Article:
Pleistocene loess in the humid subtropical forest zone of East Asia

Janet Elizabeth Nichol, Douglas W. Nichol

Research output: Journal article publicationJournal articleAcademic researchpeer-review

7 Citations (Scopus)


Loess deposits in Asia have been used as indicators of palaeoclimate, because they are usually found bordering deserts. This paper reports extensive and thick deposits of loess in tropical southwest China, between latitudes 18 and 23°30′N, which is 1300 km south of known, and extensively researched loess deposits in north China. The present climate of the reported loess areas is hot and humid, with mean annual rainfall of 1000-2000 mm, and vegetation of subtropical evergreen broadleaf forest. This compares with less than 400 mm rainfall and vegetation of semi-desert steppe, in areas of current loess accumulation on desert margins in north China. The source area of the loess, which is dated by optical luminescence to the late Pleistocene, from 90-222 ka, is thought to be the exposed East Asian Shelf, which was up to 140 m below present sea level during Quaternary arid phases. Recent research on the nature of the shelf environment, and the relatively large particle size of the loess, suggests a local origin. The reported loess is not interbedded with palaeosols, and small amounts of soil cover the loess, compared with well developed soils in loess in semiarid regions in north China. This is explained by elimination of the supply source by sea level rise following each arid phase, as continued dust supply appears necessary for soil to form. This preliminary report of loess in southwest China conflicts with palynological evidence, and suggests that recent reconstructions of Pleistocene aridity in east Asia may be conservative.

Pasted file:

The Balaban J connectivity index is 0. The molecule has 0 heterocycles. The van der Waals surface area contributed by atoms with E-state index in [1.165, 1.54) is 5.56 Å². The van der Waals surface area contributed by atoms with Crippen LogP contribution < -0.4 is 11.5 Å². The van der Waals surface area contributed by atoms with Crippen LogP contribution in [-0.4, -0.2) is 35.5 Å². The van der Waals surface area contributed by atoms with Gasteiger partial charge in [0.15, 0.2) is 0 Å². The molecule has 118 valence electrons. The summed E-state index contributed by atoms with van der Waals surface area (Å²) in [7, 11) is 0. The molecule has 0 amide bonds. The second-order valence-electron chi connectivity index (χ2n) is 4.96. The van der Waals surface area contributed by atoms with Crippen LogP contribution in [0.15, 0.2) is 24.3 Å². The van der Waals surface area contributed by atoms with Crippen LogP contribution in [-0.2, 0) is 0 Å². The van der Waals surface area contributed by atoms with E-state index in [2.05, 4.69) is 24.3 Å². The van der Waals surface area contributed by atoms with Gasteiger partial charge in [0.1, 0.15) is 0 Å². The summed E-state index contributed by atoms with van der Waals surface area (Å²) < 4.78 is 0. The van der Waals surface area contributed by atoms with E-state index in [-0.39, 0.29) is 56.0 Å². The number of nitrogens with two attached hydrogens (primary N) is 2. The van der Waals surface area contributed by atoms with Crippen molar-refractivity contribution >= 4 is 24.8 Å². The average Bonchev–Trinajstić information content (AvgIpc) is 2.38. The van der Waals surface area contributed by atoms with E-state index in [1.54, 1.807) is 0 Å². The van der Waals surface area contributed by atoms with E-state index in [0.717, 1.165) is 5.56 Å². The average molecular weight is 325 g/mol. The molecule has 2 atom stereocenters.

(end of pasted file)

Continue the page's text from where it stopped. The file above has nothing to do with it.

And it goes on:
Original languageEnglish
Pages (from-to)1978-1983
Number of pages6
JournalGeophysical Research Letters
Issue number10
Publication statusPublished - 28 May 2013


  • climate change
  • east Asia
  • loess
  • Pleistocene

ASJC Scopus subject areas

  • Geophysics
  • General Earth and Planetary Sciences


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